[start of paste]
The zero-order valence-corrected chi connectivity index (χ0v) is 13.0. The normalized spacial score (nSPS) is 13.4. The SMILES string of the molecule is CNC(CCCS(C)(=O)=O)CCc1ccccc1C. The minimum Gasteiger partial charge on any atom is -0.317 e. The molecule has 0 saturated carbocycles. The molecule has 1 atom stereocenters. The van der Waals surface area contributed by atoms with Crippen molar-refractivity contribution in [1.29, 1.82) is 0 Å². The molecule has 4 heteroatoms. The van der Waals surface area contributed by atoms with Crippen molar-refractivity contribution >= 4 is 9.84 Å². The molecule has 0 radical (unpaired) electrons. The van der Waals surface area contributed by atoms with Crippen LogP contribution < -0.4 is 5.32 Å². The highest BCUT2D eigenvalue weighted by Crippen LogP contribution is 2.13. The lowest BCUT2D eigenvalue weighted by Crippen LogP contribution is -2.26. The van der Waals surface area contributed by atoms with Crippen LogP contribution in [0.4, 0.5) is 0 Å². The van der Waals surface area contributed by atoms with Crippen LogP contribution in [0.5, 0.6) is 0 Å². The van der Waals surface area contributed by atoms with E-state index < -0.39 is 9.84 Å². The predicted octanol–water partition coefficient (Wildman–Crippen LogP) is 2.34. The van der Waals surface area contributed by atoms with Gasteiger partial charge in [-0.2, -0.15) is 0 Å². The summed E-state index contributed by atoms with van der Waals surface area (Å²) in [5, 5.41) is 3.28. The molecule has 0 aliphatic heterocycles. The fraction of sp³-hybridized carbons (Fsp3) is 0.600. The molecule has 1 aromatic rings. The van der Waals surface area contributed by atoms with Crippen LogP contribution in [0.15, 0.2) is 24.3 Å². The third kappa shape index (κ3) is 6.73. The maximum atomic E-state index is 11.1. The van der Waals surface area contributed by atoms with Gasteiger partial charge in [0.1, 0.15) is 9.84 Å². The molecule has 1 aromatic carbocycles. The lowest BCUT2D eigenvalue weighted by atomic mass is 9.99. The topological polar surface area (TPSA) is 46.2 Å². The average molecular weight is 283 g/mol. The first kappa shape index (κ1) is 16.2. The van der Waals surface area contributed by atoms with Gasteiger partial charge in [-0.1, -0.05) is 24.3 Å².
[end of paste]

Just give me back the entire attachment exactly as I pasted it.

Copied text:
The zero-order valence-corrected chi connectivity index (χ0v) is 13.0. The normalized spacial score (nSPS) is 13.4. The SMILES string of the molecule is CNC(CCCS(C)(=O)=O)CCc1ccccc1C. The minimum Gasteiger partial charge on any atom is -0.317 e. The molecule has 0 saturated carbocycles. The molecule has 1 atom stereocenters. The van der Waals surface area contributed by atoms with Crippen molar-refractivity contribution in [1.29, 1.82) is 0 Å². The molecule has 4 heteroatoms. The van der Waals surface area contributed by atoms with Crippen molar-refractivity contribution >= 4 is 9.84 Å². The molecule has 0 radical (unpaired) electrons. The van der Waals surface area contributed by atoms with Crippen LogP contribution < -0.4 is 5.32 Å². The highest BCUT2D eigenvalue weighted by Crippen LogP contribution is 2.13. The lowest BCUT2D eigenvalue weighted by Crippen LogP contribution is -2.26. The van der Waals surface area contributed by atoms with Crippen LogP contribution in [0.4, 0.5) is 0 Å². The van der Waals surface area contributed by atoms with Crippen LogP contribution in [0.5, 0.6) is 0 Å². The van der Waals surface area contributed by atoms with E-state index < -0.39 is 9.84 Å². The predicted octanol–water partition coefficient (Wildman–Crippen LogP) is 2.34. The van der Waals surface area contributed by atoms with Gasteiger partial charge in [-0.2, -0.15) is 0 Å². The summed E-state index contributed by atoms with van der Waals surface area (Å²) in [5, 5.41) is 3.28. The molecule has 0 aliphatic heterocycles. The fraction of sp³-hybridized carbons (Fsp3) is 0.600. The molecule has 1 aromatic rings. The van der Waals surface area contributed by atoms with Crippen LogP contribution in [0.15, 0.2) is 24.3 Å². The third kappa shape index (κ3) is 6.73. The maximum atomic E-state index is 11.1. The van der Waals surface area contributed by atoms with Gasteiger partial charge in [0.1, 0.15) is 9.84 Å². The molecule has 1 aromatic carbocycles. The lowest BCUT2D eigenvalue weighted by atomic mass is 9.99. The topological polar surface area (TPSA) is 46.2 Å². The average molecular weight is 283 g/mol. The first kappa shape index (κ1) is 16.2. The van der Waals surface area contributed by atoms with Gasteiger partial charge in [-0.1, -0.05) is 24.3 Å².